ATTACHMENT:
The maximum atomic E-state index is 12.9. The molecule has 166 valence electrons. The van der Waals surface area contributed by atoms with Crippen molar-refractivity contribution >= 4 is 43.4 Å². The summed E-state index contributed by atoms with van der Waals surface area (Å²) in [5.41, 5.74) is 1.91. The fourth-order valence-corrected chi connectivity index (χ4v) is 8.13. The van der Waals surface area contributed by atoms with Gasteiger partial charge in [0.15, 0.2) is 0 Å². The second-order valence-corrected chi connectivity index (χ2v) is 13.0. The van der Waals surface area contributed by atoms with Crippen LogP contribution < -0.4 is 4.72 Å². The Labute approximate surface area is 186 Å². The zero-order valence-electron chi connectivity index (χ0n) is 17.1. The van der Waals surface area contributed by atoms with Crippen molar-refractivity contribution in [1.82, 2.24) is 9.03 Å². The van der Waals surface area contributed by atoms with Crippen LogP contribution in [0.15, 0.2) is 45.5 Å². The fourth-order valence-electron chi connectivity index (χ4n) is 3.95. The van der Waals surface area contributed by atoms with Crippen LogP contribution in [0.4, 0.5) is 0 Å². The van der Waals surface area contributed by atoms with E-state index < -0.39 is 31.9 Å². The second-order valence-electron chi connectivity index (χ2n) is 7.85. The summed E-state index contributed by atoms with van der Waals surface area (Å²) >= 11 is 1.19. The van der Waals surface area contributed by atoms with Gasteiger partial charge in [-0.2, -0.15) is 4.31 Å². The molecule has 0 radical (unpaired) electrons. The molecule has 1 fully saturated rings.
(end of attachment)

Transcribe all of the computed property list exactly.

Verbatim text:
The maximum atomic E-state index is 12.9. The molecule has 166 valence electrons. The van der Waals surface area contributed by atoms with Crippen molar-refractivity contribution >= 4 is 43.4 Å². The summed E-state index contributed by atoms with van der Waals surface area (Å²) in [5.41, 5.74) is 1.91. The fourth-order valence-corrected chi connectivity index (χ4v) is 8.13. The van der Waals surface area contributed by atoms with Gasteiger partial charge in [0.15, 0.2) is 0 Å². The second-order valence-corrected chi connectivity index (χ2v) is 13.0. The van der Waals surface area contributed by atoms with Crippen LogP contribution < -0.4 is 4.72 Å². The Labute approximate surface area is 186 Å². The zero-order valence-electron chi connectivity index (χ0n) is 17.1. The van der Waals surface area contributed by atoms with Crippen molar-refractivity contribution in [1.82, 2.24) is 9.03 Å². The van der Waals surface area contributed by atoms with Crippen LogP contribution in [0.15, 0.2) is 45.5 Å². The fourth-order valence-electron chi connectivity index (χ4n) is 3.95. The van der Waals surface area contributed by atoms with Crippen LogP contribution in [0.4, 0.5) is 0 Å². The van der Waals surface area contributed by atoms with E-state index < -0.39 is 31.9 Å². The second-order valence-electron chi connectivity index (χ2n) is 7.85. The summed E-state index contributed by atoms with van der Waals surface area (Å²) >= 11 is 1.19. The van der Waals surface area contributed by atoms with Gasteiger partial charge in [-0.2, -0.15) is 4.31 Å². The molecule has 0 radical (unpaired) electrons. The molecule has 1 fully saturated rings.